1st Volunteer Given Dose of UK’s Imperial College COVID Vaccine 

As part of the initial stage of the trial, 15 healthy volunteers will receive a low dose of the vaccine.

Updated
Coronavirus
2 min read
As part of the initial stage of the trial, 15 healthy volunteers will receive a low dose of the vaccine.
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A small dose of the candidate COVID-19 vaccine developed by Imperial College London researchers was delivered to the first healthy volunteer, the team said on Tuesday, 23 June.

The volunteer, who wishes to remain anonymous, is being closely monitored and is reported to be in good health with no safety concerns.

This is also the first time that a new self-amplifying RNA (saRNA) technology for vaccine development would be tested. The team adds that the vaccine candidate has undergone ‘rigorous’ preclinical safety tests and animal studies before it was administered to the participant.

Dr Katrina Pollock from Imperial’s Department of Infectious Disease and Chief Investigator of the study, was quoted in the Imperial College report as saying,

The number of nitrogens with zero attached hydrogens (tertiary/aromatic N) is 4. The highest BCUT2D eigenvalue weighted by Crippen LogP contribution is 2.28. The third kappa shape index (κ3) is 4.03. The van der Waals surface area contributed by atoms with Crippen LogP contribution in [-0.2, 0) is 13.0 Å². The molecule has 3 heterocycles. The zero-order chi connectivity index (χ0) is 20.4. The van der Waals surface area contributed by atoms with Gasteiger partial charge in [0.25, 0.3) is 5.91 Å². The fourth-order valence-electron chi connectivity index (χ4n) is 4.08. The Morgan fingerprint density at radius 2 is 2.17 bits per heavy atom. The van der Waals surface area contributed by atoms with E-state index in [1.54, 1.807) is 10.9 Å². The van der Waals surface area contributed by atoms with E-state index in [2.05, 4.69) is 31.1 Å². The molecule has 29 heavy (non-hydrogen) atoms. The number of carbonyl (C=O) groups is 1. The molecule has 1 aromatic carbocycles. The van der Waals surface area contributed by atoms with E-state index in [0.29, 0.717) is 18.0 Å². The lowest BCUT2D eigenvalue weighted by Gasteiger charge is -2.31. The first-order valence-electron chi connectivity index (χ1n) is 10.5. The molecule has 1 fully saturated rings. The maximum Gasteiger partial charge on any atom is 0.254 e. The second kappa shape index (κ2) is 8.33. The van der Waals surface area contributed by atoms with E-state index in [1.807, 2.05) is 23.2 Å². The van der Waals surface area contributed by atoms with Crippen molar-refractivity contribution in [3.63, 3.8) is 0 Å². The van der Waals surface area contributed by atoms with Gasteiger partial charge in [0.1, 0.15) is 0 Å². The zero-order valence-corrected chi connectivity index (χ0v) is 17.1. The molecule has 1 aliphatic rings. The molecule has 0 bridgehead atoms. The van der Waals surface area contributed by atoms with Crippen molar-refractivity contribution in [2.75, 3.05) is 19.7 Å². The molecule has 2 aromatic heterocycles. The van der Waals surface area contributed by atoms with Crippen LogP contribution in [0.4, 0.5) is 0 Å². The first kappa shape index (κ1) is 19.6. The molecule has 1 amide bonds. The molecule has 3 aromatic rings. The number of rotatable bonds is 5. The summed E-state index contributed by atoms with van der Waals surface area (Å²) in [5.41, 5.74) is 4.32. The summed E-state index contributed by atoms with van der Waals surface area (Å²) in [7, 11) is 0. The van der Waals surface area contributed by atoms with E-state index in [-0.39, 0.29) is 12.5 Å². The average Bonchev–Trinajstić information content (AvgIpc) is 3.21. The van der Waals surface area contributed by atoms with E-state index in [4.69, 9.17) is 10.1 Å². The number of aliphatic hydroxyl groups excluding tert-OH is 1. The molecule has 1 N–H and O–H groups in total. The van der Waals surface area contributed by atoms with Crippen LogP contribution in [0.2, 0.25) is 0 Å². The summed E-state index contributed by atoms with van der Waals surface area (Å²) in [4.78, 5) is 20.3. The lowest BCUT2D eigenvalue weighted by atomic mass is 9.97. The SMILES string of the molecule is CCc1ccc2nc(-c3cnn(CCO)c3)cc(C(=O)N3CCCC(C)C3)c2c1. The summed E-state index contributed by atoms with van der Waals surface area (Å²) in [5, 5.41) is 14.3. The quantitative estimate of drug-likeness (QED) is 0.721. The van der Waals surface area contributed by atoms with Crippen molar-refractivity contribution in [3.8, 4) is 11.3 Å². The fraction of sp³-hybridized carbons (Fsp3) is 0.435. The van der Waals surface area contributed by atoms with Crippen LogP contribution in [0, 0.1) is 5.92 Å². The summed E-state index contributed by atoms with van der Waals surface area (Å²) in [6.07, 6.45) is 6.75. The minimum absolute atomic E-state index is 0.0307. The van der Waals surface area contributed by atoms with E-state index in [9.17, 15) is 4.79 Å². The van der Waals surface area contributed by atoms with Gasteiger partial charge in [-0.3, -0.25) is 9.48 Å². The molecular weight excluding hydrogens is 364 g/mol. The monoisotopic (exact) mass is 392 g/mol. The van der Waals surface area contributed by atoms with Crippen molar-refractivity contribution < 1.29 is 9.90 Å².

“We have reached a significant milestone in this groundbreaking study with the first dose of a self-amplifying RNA vaccine delivered safely. We are now poised to test the vaccine in the dose evaluation phase before moving forward to evaluating it in larger numbers” 
Dr Katrina Pollock

The volunteer will be given a second ‘booster’ dose within four weeks, and many others are expected to participate in the coming days. They will all be monitored after being given the vaccine to check for their safety and to see whether any antibodies are produced against the novel coronavirus.

As part of the initial stage of the trial, 15 healthy volunteers will receive a low dose of the vaccine, and higher doses will be given to subsequent participants in order to assess the ideal dosage. In all, 300 people are expected to receive two doses of the candidate vaccine.

If the vaccine turns out to be safe and reveals promising immune response within volunteers, then large-scale trials will be planned later this year. 

Professor Robin Shattock, from the Department of Infectious Disease at Imperial and who is leading the work, said, "The first participant marks an important step for our saRNA vaccine platform, which has never before been trialled in humans.

"We now eagerly await rapid recruitment to the trial so that we can assess both the safety of the vaccine and its ability to produce neutralising antibodies which would indicate an effective response against COVID-19. I look forward to our progress in the coming months,” he added.

The vaccine is being developed and trialled with the support and funding from the UK government as well as philanthropic donations.

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